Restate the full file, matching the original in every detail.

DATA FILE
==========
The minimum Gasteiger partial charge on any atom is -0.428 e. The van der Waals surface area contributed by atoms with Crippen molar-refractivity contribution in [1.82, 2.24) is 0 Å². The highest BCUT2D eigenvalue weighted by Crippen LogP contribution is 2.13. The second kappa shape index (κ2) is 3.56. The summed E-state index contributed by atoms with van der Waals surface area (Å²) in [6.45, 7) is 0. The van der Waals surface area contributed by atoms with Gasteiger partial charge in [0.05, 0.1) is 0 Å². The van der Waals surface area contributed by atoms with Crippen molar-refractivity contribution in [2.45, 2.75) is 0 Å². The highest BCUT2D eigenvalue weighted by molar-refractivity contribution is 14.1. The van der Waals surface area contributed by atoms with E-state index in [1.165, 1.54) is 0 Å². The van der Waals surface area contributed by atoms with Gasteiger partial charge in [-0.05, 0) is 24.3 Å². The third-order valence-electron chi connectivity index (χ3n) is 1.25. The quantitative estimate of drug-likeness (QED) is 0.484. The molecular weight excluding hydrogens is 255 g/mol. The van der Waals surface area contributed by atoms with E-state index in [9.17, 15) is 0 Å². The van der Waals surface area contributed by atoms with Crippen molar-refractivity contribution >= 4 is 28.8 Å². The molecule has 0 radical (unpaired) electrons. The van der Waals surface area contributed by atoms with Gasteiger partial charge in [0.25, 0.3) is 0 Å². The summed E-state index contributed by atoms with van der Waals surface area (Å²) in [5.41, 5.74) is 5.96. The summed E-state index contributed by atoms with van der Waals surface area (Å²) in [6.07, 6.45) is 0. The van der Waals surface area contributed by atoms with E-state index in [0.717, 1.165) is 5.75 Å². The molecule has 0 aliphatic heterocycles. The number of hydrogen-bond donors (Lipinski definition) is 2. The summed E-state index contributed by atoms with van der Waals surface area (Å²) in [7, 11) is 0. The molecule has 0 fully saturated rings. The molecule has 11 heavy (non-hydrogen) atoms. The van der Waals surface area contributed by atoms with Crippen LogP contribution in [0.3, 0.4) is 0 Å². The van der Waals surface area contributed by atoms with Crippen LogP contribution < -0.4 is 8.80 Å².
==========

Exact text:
The minimum Gasteiger partial charge on any atom is -0.428 e. The van der Waals surface area contributed by atoms with Crippen molar-refractivity contribution in [1.82, 2.24) is 0 Å². The highest BCUT2D eigenvalue weighted by Crippen LogP contribution is 2.13. The second kappa shape index (κ2) is 3.56. The summed E-state index contributed by atoms with van der Waals surface area (Å²) in [6.45, 7) is 0. The van der Waals surface area contributed by atoms with Gasteiger partial charge in [0.05, 0.1) is 0 Å². The van der Waals surface area contributed by atoms with Crippen molar-refractivity contribution in [2.45, 2.75) is 0 Å². The highest BCUT2D eigenvalue weighted by molar-refractivity contribution is 14.1. The van der Waals surface area contributed by atoms with E-state index in [1.165, 1.54) is 0 Å². The van der Waals surface area contributed by atoms with Gasteiger partial charge in [-0.05, 0) is 24.3 Å². The third-order valence-electron chi connectivity index (χ3n) is 1.25. The quantitative estimate of drug-likeness (QED) is 0.484. The molecular weight excluding hydrogens is 255 g/mol. The van der Waals surface area contributed by atoms with E-state index in [9.17, 15) is 0 Å². The van der Waals surface area contributed by atoms with Crippen molar-refractivity contribution >= 4 is 28.8 Å². The molecule has 0 radical (unpaired) electrons. The van der Waals surface area contributed by atoms with Gasteiger partial charge in [0.25, 0.3) is 0 Å². The summed E-state index contributed by atoms with van der Waals surface area (Å²) in [5.41, 5.74) is 5.96. The summed E-state index contributed by atoms with van der Waals surface area (Å²) in [6.07, 6.45) is 0. The van der Waals surface area contributed by atoms with E-state index in [0.717, 1.165) is 5.75 Å². The molecule has 0 aliphatic heterocycles. The number of hydrogen-bond donors (Lipinski definition) is 2. The summed E-state index contributed by atoms with van der Waals surface area (Å²) in [7, 11) is 0. The molecule has 0 fully saturated rings. The molecule has 11 heavy (non-hydrogen) atoms. The van der Waals surface area contributed by atoms with Crippen LogP contribution in [0.3, 0.4) is 0 Å². The van der Waals surface area contributed by atoms with Crippen LogP contribution < -0.4 is 8.80 Å².